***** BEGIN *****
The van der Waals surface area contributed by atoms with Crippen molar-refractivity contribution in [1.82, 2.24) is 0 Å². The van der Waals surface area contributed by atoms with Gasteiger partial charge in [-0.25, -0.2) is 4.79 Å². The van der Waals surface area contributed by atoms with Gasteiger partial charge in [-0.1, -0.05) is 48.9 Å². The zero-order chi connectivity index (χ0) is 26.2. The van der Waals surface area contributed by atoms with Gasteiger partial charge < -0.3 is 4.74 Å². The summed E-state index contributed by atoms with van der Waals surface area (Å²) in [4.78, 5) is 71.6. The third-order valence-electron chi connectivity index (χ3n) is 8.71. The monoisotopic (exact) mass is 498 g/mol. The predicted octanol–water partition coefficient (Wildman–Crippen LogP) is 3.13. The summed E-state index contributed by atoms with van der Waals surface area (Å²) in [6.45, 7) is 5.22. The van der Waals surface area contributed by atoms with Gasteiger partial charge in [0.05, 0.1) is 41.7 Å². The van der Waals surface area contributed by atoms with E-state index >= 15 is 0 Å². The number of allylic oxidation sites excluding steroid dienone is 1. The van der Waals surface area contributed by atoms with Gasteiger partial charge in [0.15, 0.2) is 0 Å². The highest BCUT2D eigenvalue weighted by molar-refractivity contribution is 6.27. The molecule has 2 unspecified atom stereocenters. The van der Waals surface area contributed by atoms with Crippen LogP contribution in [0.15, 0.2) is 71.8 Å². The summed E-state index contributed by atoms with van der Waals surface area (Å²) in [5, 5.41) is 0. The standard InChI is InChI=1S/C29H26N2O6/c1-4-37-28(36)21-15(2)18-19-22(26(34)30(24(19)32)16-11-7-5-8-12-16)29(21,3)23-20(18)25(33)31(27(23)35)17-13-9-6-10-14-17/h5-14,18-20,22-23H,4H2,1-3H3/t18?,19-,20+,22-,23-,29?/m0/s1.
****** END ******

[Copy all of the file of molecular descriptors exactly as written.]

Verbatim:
The van der Waals surface area contributed by atoms with Crippen molar-refractivity contribution in [1.82, 2.24) is 0 Å². The van der Waals surface area contributed by atoms with Gasteiger partial charge in [-0.25, -0.2) is 4.79 Å². The van der Waals surface area contributed by atoms with Gasteiger partial charge in [-0.1, -0.05) is 48.9 Å². The zero-order chi connectivity index (χ0) is 26.2. The van der Waals surface area contributed by atoms with Gasteiger partial charge < -0.3 is 4.74 Å². The summed E-state index contributed by atoms with van der Waals surface area (Å²) in [4.78, 5) is 71.6. The third-order valence-electron chi connectivity index (χ3n) is 8.71. The monoisotopic (exact) mass is 498 g/mol. The predicted octanol–water partition coefficient (Wildman–Crippen LogP) is 3.13. The summed E-state index contributed by atoms with van der Waals surface area (Å²) in [6.45, 7) is 5.22. The van der Waals surface area contributed by atoms with Gasteiger partial charge in [0.05, 0.1) is 41.7 Å². The van der Waals surface area contributed by atoms with E-state index >= 15 is 0 Å². The number of allylic oxidation sites excluding steroid dienone is 1. The van der Waals surface area contributed by atoms with Gasteiger partial charge in [0.15, 0.2) is 0 Å². The highest BCUT2D eigenvalue weighted by molar-refractivity contribution is 6.27. The molecule has 2 unspecified atom stereocenters. The van der Waals surface area contributed by atoms with Crippen LogP contribution in [0.15, 0.2) is 71.8 Å². The summed E-state index contributed by atoms with van der Waals surface area (Å²) in [5, 5.41) is 0. The standard InChI is InChI=1S/C29H26N2O6/c1-4-37-28(36)21-15(2)18-19-22(26(34)30(24(19)32)16-11-7-5-8-12-16)29(21,3)23-20(18)25(33)31(27(23)35)17-13-9-6-10-14-17/h5-14,18-20,22-23H,4H2,1-3H3/t18?,19-,20+,22-,23-,29?/m0/s1.